A broad study of zircons from plutonic rocks of the Sawatch and Mosquito ranges of west-central Colorado (U.S.A.) was undertaken to significantly refine the magmatic chronology and chemistry of this under-studied region of the Colorado province. This region was chosen because it lies just to the north of the suspected arc-related Gunnison-Salida volcano-plutonic terrane, which has been the subject of many recent investigations—and whose origin is still debated. Our new results provide important insights into the processes active during Proterozoic crustal evolution in this region, and they have important ramifications for broader-scope crustal evolution models for southwestern North America.
Twenty-four new U-Pb ages and sequentially acquired rare-earth element (REE), U, Th, and Hf contents of zircon have been determined using the sensitive high-resolution ion microprobe-reverse geometry (SHRIMP-RG). These zircon geochemistry data, in conjunction with whole-rock major- and trace-element data, provide important insights into zircon crystallization and melt fractionation, and they help to further constrain the tectonic environment of magma generation.
Our detailed zircon and whole-rock data support the following three interpretations:
(1) The Roosevelt Granite in the southern Sawatch Range was the oldest rock dated at 1,766 ± 7 Ma, and it intruded various metavolcanic and metasedimentary rocks. Geochemistry of both whole-rock and zircon supports the contention that this granite was produced in a magmatic arc environment and, therefore, is likely an extension of the older Dubois Greenstone Belt of the Gunnison Igneous Complex (GIC) and the Needle Mountains (1,770–1,755 Ma). Rocks of the younger Cochetopa succession of the GIC, the Salida Greenstone Belt, and the Sangre de Cristo Mountains (1,740–1,725 Ma) were not found in the Sawatch and Mosquito ranges. This observation strongly suggests that the northern edge of the Gunnison-Salida arc terrane underlies the southern portion of the Sawatch and Mosquito ranges.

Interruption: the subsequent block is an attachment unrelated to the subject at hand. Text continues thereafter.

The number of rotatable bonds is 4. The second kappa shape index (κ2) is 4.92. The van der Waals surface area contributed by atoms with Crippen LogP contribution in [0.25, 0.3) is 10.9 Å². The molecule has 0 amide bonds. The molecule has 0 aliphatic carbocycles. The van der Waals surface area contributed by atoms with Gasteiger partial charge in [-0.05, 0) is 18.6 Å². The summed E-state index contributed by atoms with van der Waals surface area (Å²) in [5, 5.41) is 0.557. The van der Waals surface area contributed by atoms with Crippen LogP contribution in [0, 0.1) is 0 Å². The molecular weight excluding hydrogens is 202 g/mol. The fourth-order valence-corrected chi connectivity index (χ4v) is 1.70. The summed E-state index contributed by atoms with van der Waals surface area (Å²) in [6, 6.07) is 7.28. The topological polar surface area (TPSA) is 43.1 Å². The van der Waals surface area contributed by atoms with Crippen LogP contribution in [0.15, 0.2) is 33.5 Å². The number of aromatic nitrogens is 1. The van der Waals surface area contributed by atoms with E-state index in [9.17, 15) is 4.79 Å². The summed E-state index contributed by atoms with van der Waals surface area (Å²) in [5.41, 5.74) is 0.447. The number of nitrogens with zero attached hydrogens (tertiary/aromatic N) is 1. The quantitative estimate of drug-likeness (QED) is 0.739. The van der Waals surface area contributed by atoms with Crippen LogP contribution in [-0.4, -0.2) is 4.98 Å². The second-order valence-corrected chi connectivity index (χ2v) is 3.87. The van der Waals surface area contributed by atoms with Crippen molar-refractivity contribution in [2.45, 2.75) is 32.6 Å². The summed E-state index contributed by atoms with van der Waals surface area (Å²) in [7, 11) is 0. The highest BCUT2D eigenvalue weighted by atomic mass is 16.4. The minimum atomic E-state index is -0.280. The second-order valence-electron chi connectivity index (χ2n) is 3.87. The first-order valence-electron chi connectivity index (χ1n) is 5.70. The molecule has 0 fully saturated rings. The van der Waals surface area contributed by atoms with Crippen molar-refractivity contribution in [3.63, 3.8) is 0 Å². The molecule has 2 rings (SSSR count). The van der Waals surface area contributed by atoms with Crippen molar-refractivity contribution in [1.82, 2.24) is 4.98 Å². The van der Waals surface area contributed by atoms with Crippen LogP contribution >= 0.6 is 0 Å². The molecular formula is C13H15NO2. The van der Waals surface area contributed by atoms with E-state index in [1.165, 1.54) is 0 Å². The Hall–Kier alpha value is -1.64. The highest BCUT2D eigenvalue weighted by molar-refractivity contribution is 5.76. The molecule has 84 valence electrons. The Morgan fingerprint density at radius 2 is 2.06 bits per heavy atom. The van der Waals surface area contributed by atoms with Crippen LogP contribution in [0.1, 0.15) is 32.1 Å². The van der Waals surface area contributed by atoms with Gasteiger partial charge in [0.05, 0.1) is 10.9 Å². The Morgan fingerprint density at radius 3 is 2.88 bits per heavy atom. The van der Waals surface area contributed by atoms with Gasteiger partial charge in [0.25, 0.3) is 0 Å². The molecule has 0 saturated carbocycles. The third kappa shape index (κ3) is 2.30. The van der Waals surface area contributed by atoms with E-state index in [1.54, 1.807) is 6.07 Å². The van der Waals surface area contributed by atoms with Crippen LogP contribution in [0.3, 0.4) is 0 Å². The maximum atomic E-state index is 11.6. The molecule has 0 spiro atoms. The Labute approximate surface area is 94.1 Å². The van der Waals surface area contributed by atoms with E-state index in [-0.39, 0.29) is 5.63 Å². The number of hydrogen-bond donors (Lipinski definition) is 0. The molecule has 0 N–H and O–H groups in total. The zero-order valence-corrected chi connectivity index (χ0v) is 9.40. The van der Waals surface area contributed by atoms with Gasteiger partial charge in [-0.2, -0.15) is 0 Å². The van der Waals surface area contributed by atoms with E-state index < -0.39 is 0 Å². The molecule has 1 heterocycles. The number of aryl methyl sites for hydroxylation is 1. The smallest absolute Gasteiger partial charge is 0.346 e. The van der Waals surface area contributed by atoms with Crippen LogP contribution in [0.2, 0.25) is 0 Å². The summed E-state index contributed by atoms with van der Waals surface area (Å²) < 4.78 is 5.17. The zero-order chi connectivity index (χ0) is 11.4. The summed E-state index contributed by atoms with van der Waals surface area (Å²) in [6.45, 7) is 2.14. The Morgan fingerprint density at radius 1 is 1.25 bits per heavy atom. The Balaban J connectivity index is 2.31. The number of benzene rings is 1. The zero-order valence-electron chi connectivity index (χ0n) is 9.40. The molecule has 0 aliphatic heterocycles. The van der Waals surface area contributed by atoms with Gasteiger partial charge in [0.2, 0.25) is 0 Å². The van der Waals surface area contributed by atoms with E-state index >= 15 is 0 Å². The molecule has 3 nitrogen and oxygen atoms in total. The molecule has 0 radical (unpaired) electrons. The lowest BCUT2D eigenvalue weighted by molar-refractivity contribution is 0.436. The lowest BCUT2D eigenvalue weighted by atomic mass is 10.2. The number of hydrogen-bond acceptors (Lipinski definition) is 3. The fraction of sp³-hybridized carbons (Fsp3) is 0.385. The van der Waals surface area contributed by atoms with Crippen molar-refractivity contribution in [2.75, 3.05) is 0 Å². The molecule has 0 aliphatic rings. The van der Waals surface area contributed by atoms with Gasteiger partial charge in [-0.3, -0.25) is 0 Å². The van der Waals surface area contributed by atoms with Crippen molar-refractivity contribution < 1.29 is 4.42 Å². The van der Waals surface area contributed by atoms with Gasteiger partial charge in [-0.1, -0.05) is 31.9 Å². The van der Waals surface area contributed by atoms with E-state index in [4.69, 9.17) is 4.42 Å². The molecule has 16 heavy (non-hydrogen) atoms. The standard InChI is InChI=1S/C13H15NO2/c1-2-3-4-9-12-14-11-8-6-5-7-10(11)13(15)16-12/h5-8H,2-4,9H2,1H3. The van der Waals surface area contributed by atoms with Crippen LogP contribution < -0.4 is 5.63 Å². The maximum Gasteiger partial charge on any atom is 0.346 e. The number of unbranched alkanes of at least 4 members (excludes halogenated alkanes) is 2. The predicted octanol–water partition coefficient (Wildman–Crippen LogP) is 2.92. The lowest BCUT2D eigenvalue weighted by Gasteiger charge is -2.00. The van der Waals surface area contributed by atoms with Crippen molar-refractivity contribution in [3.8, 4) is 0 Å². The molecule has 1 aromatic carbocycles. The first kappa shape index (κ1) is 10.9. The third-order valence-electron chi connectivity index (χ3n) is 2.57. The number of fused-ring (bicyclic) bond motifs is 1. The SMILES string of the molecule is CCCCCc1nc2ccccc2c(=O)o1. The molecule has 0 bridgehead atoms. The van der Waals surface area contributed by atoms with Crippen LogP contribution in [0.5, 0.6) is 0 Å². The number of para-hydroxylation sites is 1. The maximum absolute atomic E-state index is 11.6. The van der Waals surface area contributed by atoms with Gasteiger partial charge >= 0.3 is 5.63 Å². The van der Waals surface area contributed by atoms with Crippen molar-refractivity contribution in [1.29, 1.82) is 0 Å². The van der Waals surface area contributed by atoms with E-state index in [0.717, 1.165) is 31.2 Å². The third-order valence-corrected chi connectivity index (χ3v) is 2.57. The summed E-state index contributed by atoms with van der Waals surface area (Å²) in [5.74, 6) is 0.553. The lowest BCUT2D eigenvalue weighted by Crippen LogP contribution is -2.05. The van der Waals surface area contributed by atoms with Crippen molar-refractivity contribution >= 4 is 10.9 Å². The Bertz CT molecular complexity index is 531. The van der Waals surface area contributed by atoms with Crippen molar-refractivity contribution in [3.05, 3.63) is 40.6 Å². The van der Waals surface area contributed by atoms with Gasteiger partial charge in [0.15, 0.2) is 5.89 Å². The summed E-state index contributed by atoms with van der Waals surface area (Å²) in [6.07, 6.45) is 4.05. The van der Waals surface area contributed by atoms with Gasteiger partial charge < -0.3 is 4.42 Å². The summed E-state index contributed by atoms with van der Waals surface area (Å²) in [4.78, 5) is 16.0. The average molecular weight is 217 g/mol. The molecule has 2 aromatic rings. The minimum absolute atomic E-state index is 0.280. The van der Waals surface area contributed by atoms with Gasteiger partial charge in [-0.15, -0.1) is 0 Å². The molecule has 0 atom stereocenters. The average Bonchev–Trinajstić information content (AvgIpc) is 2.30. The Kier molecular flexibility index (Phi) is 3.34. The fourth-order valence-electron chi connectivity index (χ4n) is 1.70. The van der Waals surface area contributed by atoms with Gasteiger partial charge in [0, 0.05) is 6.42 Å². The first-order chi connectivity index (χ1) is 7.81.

(2) Calc-alkalic to alkali-calcic magmas intruded this region approximately 55 m.y. after the Roosevelt Granite with emplacement of pre-deformational plutons at ca. 1,710 Ma (e.g., Henry Mountain Granite and diorite of Denny Creek), and this continued for at least 30 m.y., ending with emplacement of post-deformational plutons at ca. 1,680 Ma (e.g., Kroenke Granodiorite, granite of Fairview Peak, and syenite of Mount Yale). The timing of deformation can be constrained to sometime after intrusion of the diorite of Denny Creek and likely before the emplacement of the undeformed granite of Fairview Peak. Geochemistry of both whole-rock and zircon indicates that the older group of ca. 1,710-Ma plutons formed at shallower depths, and then they intruded the younger group of more deeply generated, commonly peraluminous and sodic plutons. Although absent in the Sawatch and Mosquito ranges, Mazatzal-age (ca. 1,680–1,620 Ma) plutonic rocks are present regionally. Inherited zircon components of Mazatzal-age were found as cores in some 1.4-Ga Sawatch and Mosquito Range zircons, indicating the likelihood of a relatively local source. These combined data suggest the possibility that all were produced within a continental-margin magmatic arc created as a result of southward-migrating (slab rollback?), north-dipping subduction to the south of the region.
(3) Widespread Mesoproterozoic plutonism—with emplacement at various depths and exhibiting bimodal geochemistry—is recognized in 16 different samples. An older group of predominantly peraluminous, yet magnesian granitoids (e.g., granodiorite of Sayers, granite of Taylor River, and the St. Kevin Granite) were emplaced between ca. 1,450 and 1,425 Ma. These geochemical parameters suggest moderate degrees of partial melting in a low-pressure environment. Three younger metaluminous, but ferroan plutons (diorite of Grottos, diorite of Mount Elbert, and granodiorite of Mount Harvard), probably represent a final magmatic pulse at ca. 1,416 Ma.
A comprehensive treatment of zircon REE and whole-rock trace-element behavior from Proterozoic rocks is scarce. Discriminant U/Yb versus Y diagrams using zircon data show that the Sawatch and Mosquito plutons are of continental origin, not oceanic. Additional bivariate diagrams incorporating cation ratio combinations of Gd, Ce, Yb, U, Th, Hf, and Eu offer refined insight into differences in fractionation trends and depth of magma generation for the various plutons. These interpretations, on the basis of zircon trace-element data, are mirrored in the whole-rock geochemistry data.